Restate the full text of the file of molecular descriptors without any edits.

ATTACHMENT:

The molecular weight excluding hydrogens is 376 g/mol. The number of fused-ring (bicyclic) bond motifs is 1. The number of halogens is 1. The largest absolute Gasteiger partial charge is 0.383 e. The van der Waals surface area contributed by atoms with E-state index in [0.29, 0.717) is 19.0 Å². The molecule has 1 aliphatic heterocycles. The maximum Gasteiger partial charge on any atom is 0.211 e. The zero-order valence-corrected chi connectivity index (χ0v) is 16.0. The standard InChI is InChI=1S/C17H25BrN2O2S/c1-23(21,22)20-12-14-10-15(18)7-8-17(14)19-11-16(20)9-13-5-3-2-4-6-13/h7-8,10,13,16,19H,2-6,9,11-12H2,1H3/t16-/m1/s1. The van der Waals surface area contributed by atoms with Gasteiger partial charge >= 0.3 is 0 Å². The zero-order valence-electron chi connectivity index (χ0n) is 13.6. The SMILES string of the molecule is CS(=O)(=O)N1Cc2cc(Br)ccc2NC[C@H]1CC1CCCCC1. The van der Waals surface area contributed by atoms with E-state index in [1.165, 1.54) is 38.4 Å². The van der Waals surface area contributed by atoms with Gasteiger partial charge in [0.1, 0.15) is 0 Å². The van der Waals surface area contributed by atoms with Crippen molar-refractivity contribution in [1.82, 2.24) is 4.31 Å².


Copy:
The molecular weight excluding hydrogens is 376 g/mol. The number of fused-ring (bicyclic) bond motifs is 1. The number of halogens is 1. The largest absolute Gasteiger partial charge is 0.383 e. The van der Waals surface area contributed by atoms with E-state index in [0.29, 0.717) is 19.0 Å². The molecule has 1 aliphatic heterocycles. The maximum Gasteiger partial charge on any atom is 0.211 e. The zero-order valence-corrected chi connectivity index (χ0v) is 16.0. The standard InChI is InChI=1S/C17H25BrN2O2S/c1-23(21,22)20-12-14-10-15(18)7-8-17(14)19-11-16(20)9-13-5-3-2-4-6-13/h7-8,10,13,16,19H,2-6,9,11-12H2,1H3/t16-/m1/s1. The van der Waals surface area contributed by atoms with Gasteiger partial charge >= 0.3 is 0 Å². The zero-order valence-electron chi connectivity index (χ0n) is 13.6. The SMILES string of the molecule is CS(=O)(=O)N1Cc2cc(Br)ccc2NC[C@H]1CC1CCCCC1. The van der Waals surface area contributed by atoms with E-state index in [1.165, 1.54) is 38.4 Å². The van der Waals surface area contributed by atoms with Gasteiger partial charge in [0.1, 0.15) is 0 Å². The van der Waals surface area contributed by atoms with Crippen molar-refractivity contribution in [1.82, 2.24) is 4.31 Å².